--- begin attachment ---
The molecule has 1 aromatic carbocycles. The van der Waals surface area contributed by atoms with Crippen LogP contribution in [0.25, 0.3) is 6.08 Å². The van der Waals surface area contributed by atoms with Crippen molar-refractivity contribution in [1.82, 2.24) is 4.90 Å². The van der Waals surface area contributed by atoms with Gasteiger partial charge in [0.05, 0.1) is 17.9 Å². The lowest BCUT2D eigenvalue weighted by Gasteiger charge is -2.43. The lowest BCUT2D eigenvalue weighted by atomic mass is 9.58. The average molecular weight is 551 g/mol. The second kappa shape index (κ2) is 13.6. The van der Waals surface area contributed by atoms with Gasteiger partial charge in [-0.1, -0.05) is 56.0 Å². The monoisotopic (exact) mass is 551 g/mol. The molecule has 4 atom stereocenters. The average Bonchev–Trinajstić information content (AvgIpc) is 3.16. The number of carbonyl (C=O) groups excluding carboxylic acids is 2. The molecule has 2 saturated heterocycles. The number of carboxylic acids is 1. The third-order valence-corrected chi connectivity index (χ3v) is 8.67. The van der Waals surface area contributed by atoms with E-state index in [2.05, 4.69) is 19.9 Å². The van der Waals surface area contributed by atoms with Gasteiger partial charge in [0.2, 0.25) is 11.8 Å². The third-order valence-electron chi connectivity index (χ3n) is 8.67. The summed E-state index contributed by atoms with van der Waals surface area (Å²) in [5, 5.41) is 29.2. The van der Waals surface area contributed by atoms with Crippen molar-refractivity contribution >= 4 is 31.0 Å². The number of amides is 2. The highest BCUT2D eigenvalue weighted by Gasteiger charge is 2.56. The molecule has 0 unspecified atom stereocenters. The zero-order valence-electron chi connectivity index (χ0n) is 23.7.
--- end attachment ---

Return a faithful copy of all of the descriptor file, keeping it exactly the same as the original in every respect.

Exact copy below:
The molecule has 1 aromatic carbocycles. The van der Waals surface area contributed by atoms with Crippen LogP contribution in [0.25, 0.3) is 6.08 Å². The van der Waals surface area contributed by atoms with Crippen molar-refractivity contribution in [1.82, 2.24) is 4.90 Å². The van der Waals surface area contributed by atoms with Gasteiger partial charge in [0.05, 0.1) is 17.9 Å². The lowest BCUT2D eigenvalue weighted by Gasteiger charge is -2.43. The lowest BCUT2D eigenvalue weighted by atomic mass is 9.58. The average molecular weight is 551 g/mol. The second kappa shape index (κ2) is 13.6. The van der Waals surface area contributed by atoms with Gasteiger partial charge in [-0.1, -0.05) is 56.0 Å². The monoisotopic (exact) mass is 551 g/mol. The molecule has 4 atom stereocenters. The average Bonchev–Trinajstić information content (AvgIpc) is 3.16. The number of carbonyl (C=O) groups excluding carboxylic acids is 2. The molecule has 2 saturated heterocycles. The number of carboxylic acids is 1. The third-order valence-corrected chi connectivity index (χ3v) is 8.67. The van der Waals surface area contributed by atoms with E-state index in [2.05, 4.69) is 19.9 Å². The van der Waals surface area contributed by atoms with Gasteiger partial charge in [0.2, 0.25) is 11.8 Å². The third-order valence-electron chi connectivity index (χ3n) is 8.67. The summed E-state index contributed by atoms with van der Waals surface area (Å²) in [5, 5.41) is 29.2. The van der Waals surface area contributed by atoms with Crippen molar-refractivity contribution >= 4 is 31.0 Å². The number of amides is 2. The highest BCUT2D eigenvalue weighted by Gasteiger charge is 2.56. The molecule has 0 unspecified atom stereocenters. The zero-order valence-electron chi connectivity index (χ0n) is 23.7.